It was when I was sat on the road, the sun beating down, sweat stinging my eyes, cramp in both legs and my bidon empty, watching as rider after rider passed me, that the enormity of the task I had taken on truly hit me.
I reached into my jersey pocket, pulled out my phone and texted my brother two simple sentences: "The agony never ends. I'm done."
Six months earlier, three friends - Jimbo, Wardy and Steve - and veterans of L'Etape and the Stelvio, had challenged me to join them in the sportive that finished at the summit of Mont Ventoux.
Even then, I had my doubts as to whether I could complete it. I considered myself a good climber - but that was on the short, sharp hills of Surrey, Kent and Sussex. Ventoux is a different beast altogether to Leith Hill or Ditchling Beacon. Twenty-one kilometres and more than 1900 metres of non-stop climbing, the 'Giant of Provence' was way above my pay grade.
French philosopher and cycling fan Roland Barthes described Ventoux...
A god of evil, to which sacrifices must be made. It never forgives weakness and extracts an unfair tribute of suffering.
But, egged on by my brother and my own ego, I prepared to make my offering in the Granfondo New York Mont Ventoux.
Lining up alongside the other members of the 'Ventoux Quatre' at the start line in the picturesque town of Vaison-la-Romaine, the butterflies really kicked in as I looked around at my rivals. I had hoped to see a few dishevelled Frenchmen with overgrown stubble, perhaps with a Gauloise in one hand and a carafe de rouge in the other, but there was not a middle-aged paunch to be seen.
I expected a fast start - and I wasn't to be disappointed. We sped past the Roman amphitheatre and were soon out into the rolling French countryside. The pace was punchy but, with Steve putting in a good shift at the front of our little group, we settled into a steady rhythm for the first two climbs of the day, the Col de la Peyroniere and Col des Aires.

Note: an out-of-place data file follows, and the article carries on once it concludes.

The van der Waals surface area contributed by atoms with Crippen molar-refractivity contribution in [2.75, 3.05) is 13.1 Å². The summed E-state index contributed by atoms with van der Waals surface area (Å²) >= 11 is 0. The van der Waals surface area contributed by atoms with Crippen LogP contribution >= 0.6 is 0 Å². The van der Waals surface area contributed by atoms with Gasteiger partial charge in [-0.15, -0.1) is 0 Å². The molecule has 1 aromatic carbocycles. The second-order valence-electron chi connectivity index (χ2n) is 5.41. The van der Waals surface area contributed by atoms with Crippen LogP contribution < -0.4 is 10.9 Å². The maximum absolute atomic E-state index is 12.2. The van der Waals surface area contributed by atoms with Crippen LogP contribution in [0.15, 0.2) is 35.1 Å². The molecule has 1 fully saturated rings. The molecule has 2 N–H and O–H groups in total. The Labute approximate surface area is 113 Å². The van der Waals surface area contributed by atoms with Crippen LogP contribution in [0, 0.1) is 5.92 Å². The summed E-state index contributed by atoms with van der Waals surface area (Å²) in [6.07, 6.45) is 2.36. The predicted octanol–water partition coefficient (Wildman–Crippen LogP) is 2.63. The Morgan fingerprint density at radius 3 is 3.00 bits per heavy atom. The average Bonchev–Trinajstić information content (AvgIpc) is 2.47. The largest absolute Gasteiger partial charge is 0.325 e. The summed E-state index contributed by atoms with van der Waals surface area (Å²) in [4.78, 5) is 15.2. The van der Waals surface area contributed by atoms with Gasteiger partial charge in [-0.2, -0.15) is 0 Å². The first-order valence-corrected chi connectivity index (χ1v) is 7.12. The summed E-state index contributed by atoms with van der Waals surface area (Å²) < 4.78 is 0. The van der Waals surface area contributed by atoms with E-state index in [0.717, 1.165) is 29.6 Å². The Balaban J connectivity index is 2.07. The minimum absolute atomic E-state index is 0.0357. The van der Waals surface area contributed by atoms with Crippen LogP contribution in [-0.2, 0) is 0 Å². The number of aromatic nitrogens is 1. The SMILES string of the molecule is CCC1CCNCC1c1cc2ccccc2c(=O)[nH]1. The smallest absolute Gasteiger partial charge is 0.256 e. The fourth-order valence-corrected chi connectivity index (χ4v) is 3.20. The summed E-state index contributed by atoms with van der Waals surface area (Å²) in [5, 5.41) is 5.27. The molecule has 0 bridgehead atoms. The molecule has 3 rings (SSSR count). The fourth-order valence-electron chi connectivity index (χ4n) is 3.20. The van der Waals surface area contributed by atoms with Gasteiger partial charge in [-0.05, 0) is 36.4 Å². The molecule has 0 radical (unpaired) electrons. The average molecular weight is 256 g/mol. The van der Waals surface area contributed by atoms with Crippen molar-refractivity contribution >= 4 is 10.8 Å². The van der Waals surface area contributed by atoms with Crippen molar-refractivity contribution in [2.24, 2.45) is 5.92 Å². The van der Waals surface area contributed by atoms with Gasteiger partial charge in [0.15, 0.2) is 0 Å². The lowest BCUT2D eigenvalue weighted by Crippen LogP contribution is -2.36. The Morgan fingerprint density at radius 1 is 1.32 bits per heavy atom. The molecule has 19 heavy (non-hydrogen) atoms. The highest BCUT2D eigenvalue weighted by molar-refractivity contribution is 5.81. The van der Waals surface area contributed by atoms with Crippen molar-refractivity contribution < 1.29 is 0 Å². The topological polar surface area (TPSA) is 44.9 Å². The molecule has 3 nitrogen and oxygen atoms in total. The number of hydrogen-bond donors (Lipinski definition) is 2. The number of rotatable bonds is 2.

Both were challenging but nothing too horrific - like longer versions of Box Hill - but what they did offer us was some stunning views of the valleys of Provence. It reminded me a lot of the scenery along the Garden Route in South Africa. There wasn't a cloud in the sky but, at this stage, it was still quite cool. That would soon change, though.
Dead Man's Pass
Next up, after about 40km, was the Col de l'Homme Mort - Dead Man's Pass - and if the name itself didn't scare you, the length of the climb would, at 14km.
It was here that I decided to make my attack. I felt strong, my legs felt fine and the gradient seemed easy. I felt so comfortable that I committed the cardinal sin of texting my brother while I was still riding.
I reached the top and was buzzing. Ventoux wasn't that much steeper and just seven kilometres longer. I could handle that, I thought. Pas de problème.
The descent from the Col de l'Homme Mort towards Ventoux through the Gorges de la Nesque is nothing short of spectacular - by far the most beautiful scenery I've ever seen while out on a bike. You weave through gorges, tunnels, hillsides and fields of lavender at breakneck speed but the road surface is immaculate and you never feel in danger of crashing. And this coming from a man who is usually a total coward when it comes to descending.
Finally, after 113km and barely stopping at the two feed stations (for which I'd pay dearly later) I reached the town of Bedoin, took a right and began the climb to the observatory at the top of Ventoux. I still felt in great shape but things started to unravel in the first three or four kilometres. It was not much more than a false flat but it felt like I was cycling in sand. I was thinking to myself, 'If this is what it's like on the easy part, what will you be like on the tougher sections?'
I needed a morale boost so looked at my phone and there were about 50 messages of support from my family. It was just what the doctor ordered.
Dead man climbing
I hit the village of St Esteve and the next bit will always be seared in my memory. There's a left turn and the road ramps up to about 10% - and that's how it stays for kilometre after kilometre after kilometre.
I had been lucky enough to interview Mark Cavendish a few weeks before the 2015 Tour de France and asked his advice about tackling Ventoux.
I won't lie to you, it's pretty awful. But just remember one thing: it will end. It's a motto I've had throughout my career. At some point, it will end.
It certainly didn't feel that way as I looked at my Garmin and realised that I wasn't yet halfway up the climb and was already running on fumes.
Ventoux is brutal. Awful. Agony. And it never stops. There is never a moment where it eases off, lets you have a minute to recuperate, gives you target to aim for. It just drags onwards and upwards through the Bedoin forest for ever. There's just you, the road and a million flies for company.